Sunday, May 11, 2008

Interoperability Would be Nice

Today we were reading an interesting article in The Sunday Times ‘Gizmo’ section by Alex Pell. It was as if we were reading the future even before the ebook take off has happened and we realised that we are in close danger of following the same idiotic route.

Last month Microsoft announced that from the end of August songs bought on its MSN Music and DRM wrapped on the unfortunately named ‘Play for Sure’ service would not be transferable to unregistered devices. So when the PC dies in September and you buy a new one your music dies with the old one – stupid.

This would be bad enough if it was a single incident but Virgin Digital Music did the same when if shut up shop last September, Sony also did the same when it closed down Connect Music in March.
Why do industries get seduced into giving away their control to third parties, aggregators, technology companies and potentially laying themselves open to bad customer service, and lost sales and customers as a result? Often their motives and drivers are not shared with the consumer, the publisher or the artist only their shareholders.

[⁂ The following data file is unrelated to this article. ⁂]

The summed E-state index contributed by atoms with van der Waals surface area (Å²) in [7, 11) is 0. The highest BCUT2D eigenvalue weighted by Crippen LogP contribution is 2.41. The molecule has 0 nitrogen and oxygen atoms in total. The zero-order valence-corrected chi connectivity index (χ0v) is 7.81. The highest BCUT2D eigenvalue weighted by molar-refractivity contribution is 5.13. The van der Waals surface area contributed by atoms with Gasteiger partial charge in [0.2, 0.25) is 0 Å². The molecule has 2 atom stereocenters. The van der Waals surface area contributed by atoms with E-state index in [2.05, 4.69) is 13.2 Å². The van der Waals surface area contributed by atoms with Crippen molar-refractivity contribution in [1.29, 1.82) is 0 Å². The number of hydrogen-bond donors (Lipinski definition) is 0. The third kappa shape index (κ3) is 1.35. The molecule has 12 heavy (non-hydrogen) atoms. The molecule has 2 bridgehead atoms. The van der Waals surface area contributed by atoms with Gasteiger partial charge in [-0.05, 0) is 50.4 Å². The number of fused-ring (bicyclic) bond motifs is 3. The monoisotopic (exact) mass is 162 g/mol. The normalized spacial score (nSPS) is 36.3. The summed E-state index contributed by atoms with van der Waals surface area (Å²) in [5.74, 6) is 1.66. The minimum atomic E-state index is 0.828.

So is the ebook experience going to be any different? Will the digital books bought today and tomorrow with DRM protection turn into the eight-track and betamax files of yesterday? Some would argue that the digital debate is missing many issues and focusing on the wrong ones. DRM has the capacity to do so much good but like in the music industry also such much harm if it is allowed to be preparatory and dominate. Interoperability is a key word that is often missing as formats are tied to specific DRM services which are in turn tied to specific devices and library management tools.

Some would say that the publishing industry appears to be walking blindfold down the same path and in some cases with even the same players.